4 Ways to Prevent Recall Fatigue and Improve Your Response Rates

In 2015, the Consumer Product Safety Commission estimated more than 340 consumer products were recalled—everything from baby products, furniture and home appliances, to personal care products and beyond.

Staring down a recall is never easy, but once it’s issued, one of the biggest challenges facing consumer product and retail brands is recall fatigue, or low response rates.

You can send direct mail but many people will think it’s junk mail and discard it or disregard it altogether.

A press release might be effective but not every customer will learn about the recall from the news. Although some consumers might receive alerts from the CPSC, an email, a tweet or a Facebook post can easily be missed.

In fact, when news about a food recall is issued, 84 percent of Americans say they pay close attention to it, but less than 60 percent say they have ever checked their homes for  recalled food, a report found.

If your company is suffering from recall fatigue it can affect your bottom line—especially if a recall is re-issued—and most importantly, your customers’ safety.

A better way to handle recalls
Instead of spinning your wheels trying to figure out the best way to alert your customers about a recall, you must use research and data analytics to understand your customers and the best ways to connect and engage with them so they’ll take action.

Then you can create multichannel marketing campaigns just as you would for lead generation, conversion and customer loyalty.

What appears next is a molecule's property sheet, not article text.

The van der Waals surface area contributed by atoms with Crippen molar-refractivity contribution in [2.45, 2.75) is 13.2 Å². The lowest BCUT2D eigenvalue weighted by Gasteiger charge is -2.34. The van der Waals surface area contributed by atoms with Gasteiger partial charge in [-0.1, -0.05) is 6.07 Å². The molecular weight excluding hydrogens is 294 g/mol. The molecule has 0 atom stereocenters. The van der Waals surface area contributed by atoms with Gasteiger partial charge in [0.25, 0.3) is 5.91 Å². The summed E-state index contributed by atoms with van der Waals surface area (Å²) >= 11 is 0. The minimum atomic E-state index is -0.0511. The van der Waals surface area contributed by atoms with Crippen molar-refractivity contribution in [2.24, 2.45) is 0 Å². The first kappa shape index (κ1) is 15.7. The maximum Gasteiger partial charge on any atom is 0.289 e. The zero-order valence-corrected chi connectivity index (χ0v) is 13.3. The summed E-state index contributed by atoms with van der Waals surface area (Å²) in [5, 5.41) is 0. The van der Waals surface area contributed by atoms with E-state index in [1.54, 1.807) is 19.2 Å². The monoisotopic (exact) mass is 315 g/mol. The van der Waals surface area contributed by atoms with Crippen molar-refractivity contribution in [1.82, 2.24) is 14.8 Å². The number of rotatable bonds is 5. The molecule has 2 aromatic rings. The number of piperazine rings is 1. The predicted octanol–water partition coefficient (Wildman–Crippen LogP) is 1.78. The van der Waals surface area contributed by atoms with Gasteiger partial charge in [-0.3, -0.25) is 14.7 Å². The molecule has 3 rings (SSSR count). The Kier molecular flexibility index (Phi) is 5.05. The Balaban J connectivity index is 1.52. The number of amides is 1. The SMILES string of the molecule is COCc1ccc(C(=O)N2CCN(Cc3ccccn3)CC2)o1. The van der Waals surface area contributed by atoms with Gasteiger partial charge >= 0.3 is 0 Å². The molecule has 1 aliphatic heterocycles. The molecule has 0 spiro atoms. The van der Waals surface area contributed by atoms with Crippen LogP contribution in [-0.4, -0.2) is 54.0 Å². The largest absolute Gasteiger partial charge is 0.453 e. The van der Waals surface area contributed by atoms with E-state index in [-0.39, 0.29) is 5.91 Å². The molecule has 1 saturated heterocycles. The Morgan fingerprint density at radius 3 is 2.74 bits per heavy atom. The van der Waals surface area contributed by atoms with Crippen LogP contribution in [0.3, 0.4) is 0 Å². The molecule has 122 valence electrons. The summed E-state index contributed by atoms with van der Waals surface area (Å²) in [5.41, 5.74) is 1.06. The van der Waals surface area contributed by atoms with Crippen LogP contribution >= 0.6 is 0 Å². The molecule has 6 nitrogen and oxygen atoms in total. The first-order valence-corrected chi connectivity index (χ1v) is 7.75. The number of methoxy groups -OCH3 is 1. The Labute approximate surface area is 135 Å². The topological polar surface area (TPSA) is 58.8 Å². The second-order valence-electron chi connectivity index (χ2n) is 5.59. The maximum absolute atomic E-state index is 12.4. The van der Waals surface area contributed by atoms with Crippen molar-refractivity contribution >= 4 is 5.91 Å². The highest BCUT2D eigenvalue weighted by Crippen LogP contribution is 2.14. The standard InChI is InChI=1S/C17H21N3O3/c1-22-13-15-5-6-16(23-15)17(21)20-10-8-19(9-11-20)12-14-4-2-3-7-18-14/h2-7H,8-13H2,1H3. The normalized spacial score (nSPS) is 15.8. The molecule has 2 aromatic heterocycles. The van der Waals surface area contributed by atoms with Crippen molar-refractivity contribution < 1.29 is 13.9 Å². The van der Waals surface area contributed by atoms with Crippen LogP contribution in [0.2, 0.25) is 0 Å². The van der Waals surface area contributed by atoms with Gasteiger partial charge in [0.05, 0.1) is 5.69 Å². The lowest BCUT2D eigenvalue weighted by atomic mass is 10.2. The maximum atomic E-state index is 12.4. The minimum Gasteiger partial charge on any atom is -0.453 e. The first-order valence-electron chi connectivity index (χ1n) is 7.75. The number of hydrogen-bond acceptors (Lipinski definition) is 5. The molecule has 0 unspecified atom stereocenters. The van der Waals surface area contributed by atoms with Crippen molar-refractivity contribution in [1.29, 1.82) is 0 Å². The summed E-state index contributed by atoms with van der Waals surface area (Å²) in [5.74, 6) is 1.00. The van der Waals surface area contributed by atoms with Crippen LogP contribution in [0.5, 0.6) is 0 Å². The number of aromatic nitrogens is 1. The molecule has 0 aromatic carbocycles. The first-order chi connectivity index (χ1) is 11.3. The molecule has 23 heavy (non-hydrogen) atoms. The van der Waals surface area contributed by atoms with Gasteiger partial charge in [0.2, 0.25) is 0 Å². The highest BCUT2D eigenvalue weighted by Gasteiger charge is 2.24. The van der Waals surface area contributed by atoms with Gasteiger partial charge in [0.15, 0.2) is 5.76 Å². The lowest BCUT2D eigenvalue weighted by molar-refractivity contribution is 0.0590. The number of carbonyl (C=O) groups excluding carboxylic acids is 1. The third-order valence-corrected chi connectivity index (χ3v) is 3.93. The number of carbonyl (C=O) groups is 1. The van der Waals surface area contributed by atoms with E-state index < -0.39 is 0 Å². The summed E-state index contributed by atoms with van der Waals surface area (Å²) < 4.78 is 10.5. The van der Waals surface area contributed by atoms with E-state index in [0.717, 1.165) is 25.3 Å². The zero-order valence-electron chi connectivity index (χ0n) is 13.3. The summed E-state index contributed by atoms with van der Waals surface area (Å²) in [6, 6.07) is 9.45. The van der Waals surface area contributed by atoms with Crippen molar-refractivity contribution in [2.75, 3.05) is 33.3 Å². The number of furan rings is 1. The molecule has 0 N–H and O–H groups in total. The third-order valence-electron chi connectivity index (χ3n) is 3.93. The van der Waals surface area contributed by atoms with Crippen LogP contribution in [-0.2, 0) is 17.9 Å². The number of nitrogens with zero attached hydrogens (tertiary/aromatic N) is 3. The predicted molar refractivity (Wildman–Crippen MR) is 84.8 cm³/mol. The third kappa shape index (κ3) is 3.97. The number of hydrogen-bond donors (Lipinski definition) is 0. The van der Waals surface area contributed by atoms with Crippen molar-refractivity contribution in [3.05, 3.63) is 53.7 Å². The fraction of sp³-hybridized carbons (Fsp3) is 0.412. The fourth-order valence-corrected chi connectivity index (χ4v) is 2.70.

Here, read on for 4 ways to prevent recall fatigue and get your customers’ attention.

1. Start with sales data.
If you know that approximately 80 percent of your customers use a credit card or a debit card to pay for their purchases, it’s easy to pull together the sales data and create a list of customers who purchased the recalled product.

Then you can integrate other data points such as email opt-in history, call center data and media usage to fill in most of the gaps and round out your list.

2. Integrate video marketing.
Marketing experts agree, video and personalized video in particular, is one of the most effective channels for engaging consumers and should be a part of any multichannel marketing campaign.

In fact, according to a survey by Animoto, 43 percent of consumers are more likely to read email newsletters that include links to video and 56 percent have watched a company video that came through email.

Personalized videos should include an introduction, remind the consumer that a recall letter was sent, explain why the product was recalled, how it will be repaired or replaced and include information about how consumers can take action.

3. Think beyond direct mail.
According to a report by Experian, 92 percent of baby boomers use text and 94 percent of those 70 and older do as well. Rather than only sending a direct mail piece to people 62 and older because you assume that’s how to engage with this demographic, use data and research analytics to truly understand the channel they prefer.

4. Share on social media

Paid social media is an effective way to target customers. According to a report by eMarketer, of 76 percent of B2C companies who use promoted posts, 61 percent said they are effective.

 Although Facebook is still the most popular social media platform for most consumers, you can use data and research analytics to understand how to target millennials who are projected to spend $200 billion annually starting in 2017.

In fact, 88 percent of millennials get news from Facebook at least occasionally, 83 percent from YouTube and 50 percent from Instagram, a report by the American Press Institute found.

Dealing with a recall is never an easy feat, but if you use research and data analytics to guide your marketing plan, recall fatigue will be a thing of the past.

Written by:

scott  Scott Blackwell, VP Business Development

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